Next, we’ll create our rule and save it:

iptables -t nat -A POSTROUTING -s -o ens3 -j MASQUERADE
iptables-save > /etc/iptables/rules.v4

We’ll also need to enable IP forwarding in the Linux kernel so that our machine will accept packets for destination IP addresses that aren’t assigned to it. To do so, uncomment the following line in /etc/sysctl.conf by removing the leading ‘#’:




And apply the changes:

sysctl -p

Now we’re ready to setup our client configuration.

Client Setup

Now that our server is configured and running, we need to create certificates for our clients to use to connect to the OpenVPN server. By default, OpenVPN only allows one simultaneous connection per certificate, so you’ll want to repeat this process for every device that will be connecting to your VPN. In this example, we’re going to create a certificate for Bob’s laptop.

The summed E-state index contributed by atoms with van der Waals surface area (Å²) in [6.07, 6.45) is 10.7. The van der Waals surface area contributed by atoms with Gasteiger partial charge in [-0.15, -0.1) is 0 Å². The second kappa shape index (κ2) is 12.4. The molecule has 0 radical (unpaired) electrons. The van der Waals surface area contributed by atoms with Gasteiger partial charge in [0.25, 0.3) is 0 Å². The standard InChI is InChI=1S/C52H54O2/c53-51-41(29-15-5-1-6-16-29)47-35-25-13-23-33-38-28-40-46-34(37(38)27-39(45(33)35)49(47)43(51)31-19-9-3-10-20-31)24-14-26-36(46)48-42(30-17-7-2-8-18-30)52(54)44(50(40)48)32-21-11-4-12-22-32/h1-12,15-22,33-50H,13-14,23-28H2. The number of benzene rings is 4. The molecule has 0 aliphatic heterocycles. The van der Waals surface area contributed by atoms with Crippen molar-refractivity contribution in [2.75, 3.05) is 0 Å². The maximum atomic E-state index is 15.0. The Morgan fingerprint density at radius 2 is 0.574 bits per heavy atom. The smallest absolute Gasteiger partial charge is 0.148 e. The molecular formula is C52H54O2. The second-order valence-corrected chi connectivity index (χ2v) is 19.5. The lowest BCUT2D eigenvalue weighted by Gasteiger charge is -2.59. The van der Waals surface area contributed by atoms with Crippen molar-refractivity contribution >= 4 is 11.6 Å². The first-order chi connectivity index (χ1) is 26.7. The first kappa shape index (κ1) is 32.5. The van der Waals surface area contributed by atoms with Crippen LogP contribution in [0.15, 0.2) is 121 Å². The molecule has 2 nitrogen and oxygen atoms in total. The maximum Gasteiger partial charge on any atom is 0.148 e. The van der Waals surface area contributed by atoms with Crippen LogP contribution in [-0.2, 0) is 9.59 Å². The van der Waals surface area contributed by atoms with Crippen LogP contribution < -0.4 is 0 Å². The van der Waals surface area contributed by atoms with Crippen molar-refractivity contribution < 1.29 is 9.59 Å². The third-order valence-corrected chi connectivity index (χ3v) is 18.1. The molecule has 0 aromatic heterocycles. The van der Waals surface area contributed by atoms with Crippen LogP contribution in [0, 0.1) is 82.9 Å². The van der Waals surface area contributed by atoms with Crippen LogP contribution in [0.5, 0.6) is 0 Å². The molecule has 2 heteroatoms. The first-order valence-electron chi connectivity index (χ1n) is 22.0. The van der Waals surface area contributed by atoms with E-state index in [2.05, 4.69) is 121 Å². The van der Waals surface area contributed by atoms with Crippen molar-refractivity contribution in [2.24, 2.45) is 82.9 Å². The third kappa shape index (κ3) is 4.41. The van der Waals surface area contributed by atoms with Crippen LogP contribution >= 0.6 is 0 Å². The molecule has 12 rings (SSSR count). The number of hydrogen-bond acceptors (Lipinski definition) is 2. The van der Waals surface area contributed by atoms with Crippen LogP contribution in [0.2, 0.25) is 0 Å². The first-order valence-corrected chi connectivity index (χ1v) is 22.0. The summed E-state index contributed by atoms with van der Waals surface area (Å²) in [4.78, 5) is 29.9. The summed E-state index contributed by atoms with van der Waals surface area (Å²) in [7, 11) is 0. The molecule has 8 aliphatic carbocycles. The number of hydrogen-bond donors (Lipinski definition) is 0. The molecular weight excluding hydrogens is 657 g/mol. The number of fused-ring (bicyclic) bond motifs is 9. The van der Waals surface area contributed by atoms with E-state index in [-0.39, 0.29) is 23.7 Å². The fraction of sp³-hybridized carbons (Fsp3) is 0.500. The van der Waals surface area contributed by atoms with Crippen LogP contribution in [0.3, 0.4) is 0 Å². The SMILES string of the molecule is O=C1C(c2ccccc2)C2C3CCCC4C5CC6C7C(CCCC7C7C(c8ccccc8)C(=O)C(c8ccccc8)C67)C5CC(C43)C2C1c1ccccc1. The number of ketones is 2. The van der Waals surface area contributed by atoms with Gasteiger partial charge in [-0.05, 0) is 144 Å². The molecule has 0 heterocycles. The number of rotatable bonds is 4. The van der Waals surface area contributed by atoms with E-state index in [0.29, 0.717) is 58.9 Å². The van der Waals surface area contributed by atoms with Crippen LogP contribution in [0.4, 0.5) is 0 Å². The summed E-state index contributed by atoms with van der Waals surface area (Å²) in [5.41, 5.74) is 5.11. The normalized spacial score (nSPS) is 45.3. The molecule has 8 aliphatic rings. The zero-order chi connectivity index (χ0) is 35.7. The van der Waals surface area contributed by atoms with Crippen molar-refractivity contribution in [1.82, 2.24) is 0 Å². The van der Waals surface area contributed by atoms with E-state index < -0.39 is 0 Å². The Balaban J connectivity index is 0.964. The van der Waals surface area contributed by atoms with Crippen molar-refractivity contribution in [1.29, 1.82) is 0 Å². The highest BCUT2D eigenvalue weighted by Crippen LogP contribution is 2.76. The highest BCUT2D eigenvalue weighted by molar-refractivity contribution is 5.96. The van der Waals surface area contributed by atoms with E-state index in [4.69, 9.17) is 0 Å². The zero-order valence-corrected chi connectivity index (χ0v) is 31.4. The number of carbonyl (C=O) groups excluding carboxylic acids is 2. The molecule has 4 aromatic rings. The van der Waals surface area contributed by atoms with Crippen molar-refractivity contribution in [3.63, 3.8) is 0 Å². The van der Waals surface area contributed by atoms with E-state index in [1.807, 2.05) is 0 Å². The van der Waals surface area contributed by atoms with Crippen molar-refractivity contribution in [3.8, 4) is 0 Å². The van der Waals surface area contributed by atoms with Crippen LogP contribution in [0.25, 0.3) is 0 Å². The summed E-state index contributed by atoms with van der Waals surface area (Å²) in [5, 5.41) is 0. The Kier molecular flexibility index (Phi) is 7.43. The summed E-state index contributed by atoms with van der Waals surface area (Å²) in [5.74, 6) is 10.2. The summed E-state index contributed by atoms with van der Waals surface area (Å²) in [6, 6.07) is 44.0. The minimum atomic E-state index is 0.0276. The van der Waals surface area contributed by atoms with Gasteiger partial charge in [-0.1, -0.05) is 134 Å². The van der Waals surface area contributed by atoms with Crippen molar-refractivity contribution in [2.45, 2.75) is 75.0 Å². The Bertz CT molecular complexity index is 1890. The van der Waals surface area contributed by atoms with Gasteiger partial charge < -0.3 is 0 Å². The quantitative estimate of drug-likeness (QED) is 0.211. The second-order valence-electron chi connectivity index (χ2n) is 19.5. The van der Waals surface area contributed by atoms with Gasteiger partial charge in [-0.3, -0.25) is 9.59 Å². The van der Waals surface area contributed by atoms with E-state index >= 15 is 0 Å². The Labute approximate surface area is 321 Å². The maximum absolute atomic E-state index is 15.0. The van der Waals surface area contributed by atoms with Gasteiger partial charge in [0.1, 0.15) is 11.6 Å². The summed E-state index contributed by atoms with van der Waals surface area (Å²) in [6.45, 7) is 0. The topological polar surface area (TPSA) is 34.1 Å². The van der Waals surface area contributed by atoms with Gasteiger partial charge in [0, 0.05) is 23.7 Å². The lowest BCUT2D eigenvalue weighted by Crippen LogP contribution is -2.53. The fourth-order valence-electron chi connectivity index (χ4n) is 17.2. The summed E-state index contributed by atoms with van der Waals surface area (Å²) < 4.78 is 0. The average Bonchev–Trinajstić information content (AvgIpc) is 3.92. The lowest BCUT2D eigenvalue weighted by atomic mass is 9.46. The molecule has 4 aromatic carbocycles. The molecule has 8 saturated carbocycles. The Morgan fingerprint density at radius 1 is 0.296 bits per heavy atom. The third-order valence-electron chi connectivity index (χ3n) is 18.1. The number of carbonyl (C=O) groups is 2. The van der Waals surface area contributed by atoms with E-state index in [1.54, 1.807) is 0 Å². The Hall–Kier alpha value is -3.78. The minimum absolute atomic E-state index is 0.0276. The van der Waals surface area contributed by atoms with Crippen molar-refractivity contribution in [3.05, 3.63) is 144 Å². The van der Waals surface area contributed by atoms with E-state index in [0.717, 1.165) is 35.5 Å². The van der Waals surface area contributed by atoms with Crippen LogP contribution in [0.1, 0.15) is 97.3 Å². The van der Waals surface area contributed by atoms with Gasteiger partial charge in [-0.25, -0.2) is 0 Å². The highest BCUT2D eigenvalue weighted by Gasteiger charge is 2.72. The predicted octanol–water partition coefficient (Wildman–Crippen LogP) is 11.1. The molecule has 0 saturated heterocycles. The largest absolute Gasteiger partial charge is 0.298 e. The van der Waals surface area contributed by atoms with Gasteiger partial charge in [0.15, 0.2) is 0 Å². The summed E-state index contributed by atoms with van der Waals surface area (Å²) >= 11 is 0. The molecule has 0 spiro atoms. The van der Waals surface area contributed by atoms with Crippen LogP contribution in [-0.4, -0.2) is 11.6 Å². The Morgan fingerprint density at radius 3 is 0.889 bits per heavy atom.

./build-key bob-laptop

Again, you should be able to accept the default options and enter ‘y’ for the last two prompts. Once the certificate and key have been created, we’ll need to download them as well as the CA certificate to our device. The method used to do this will depend on your operating system, for our purposes we’re going to use the SCP client. If you’re using Windows, you can use Filezilla or WinSCP. SCP transfers files over SSH, meaning that we won’t have to do any additional configuration on our instance.

First, we’re going to zip our key files to make downloading them easier. Then we’ll use SCP to download the zip file to our local Downloads folder. Feel free to change ~/Downloads to something more appropriate on your system.

On your Cloud-A instance:

cd keys
zip ~ubuntu/ bob-laptop.crt bob-laptop.key ca.crt

On the client machine (OS X /  Linux):

scp ubuntu@<PUBLIC_IP>:/home/ubuntu/ ~/Downloads

Now that we have our certificate and key, we’ll need to download OpenVPN on our client device.

Windows download:
Redhat / CentOS: sudo yum install openvpn
Debian / Ubuntu: sudo apt-get install openvpn